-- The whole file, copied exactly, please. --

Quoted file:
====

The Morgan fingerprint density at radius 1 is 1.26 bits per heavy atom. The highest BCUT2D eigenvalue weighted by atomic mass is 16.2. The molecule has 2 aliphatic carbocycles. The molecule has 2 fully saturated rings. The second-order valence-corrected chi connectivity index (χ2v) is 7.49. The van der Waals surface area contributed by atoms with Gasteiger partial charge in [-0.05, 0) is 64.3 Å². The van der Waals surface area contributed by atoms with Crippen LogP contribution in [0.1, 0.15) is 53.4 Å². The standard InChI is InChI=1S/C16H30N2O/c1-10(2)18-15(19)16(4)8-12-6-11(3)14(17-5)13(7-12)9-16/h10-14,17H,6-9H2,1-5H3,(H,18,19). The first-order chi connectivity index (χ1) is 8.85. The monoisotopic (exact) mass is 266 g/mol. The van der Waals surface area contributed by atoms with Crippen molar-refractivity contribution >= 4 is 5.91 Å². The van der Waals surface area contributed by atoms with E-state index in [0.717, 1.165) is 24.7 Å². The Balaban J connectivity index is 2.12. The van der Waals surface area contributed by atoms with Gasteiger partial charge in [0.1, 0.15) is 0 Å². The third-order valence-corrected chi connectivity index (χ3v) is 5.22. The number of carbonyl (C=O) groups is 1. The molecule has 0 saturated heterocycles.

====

The Morgan fingerprint density at radius 1 is 1.26 bits per heavy atom. The highest BCUT2D eigenvalue weighted by atomic mass is 16.2. The molecule has 2 aliphatic carbocycles. The molecule has 2 fully saturated rings. The second-order valence-corrected chi connectivity index (χ2v) is 7.49. The van der Waals surface area contributed by atoms with Gasteiger partial charge in [-0.05, 0) is 64.3 Å². The van der Waals surface area contributed by atoms with Crippen LogP contribution in [0.1, 0.15) is 53.4 Å². The standard InChI is InChI=1S/C16H30N2O/c1-10(2)18-15(19)16(4)8-12-6-11(3)14(17-5)13(7-12)9-16/h10-14,17H,6-9H2,1-5H3,(H,18,19). The first-order chi connectivity index (χ1) is 8.85. The monoisotopic (exact) mass is 266 g/mol. The van der Waals surface area contributed by atoms with Crippen molar-refractivity contribution >= 4 is 5.91 Å². The van der Waals surface area contributed by atoms with E-state index in [0.717, 1.165) is 24.7 Å². The Balaban J connectivity index is 2.12. The van der Waals surface area contributed by atoms with Gasteiger partial charge in [0.1, 0.15) is 0 Å². The third-order valence-corrected chi connectivity index (χ3v) is 5.22. The number of carbonyl (C=O) groups is 1. The molecule has 0 saturated heterocycles.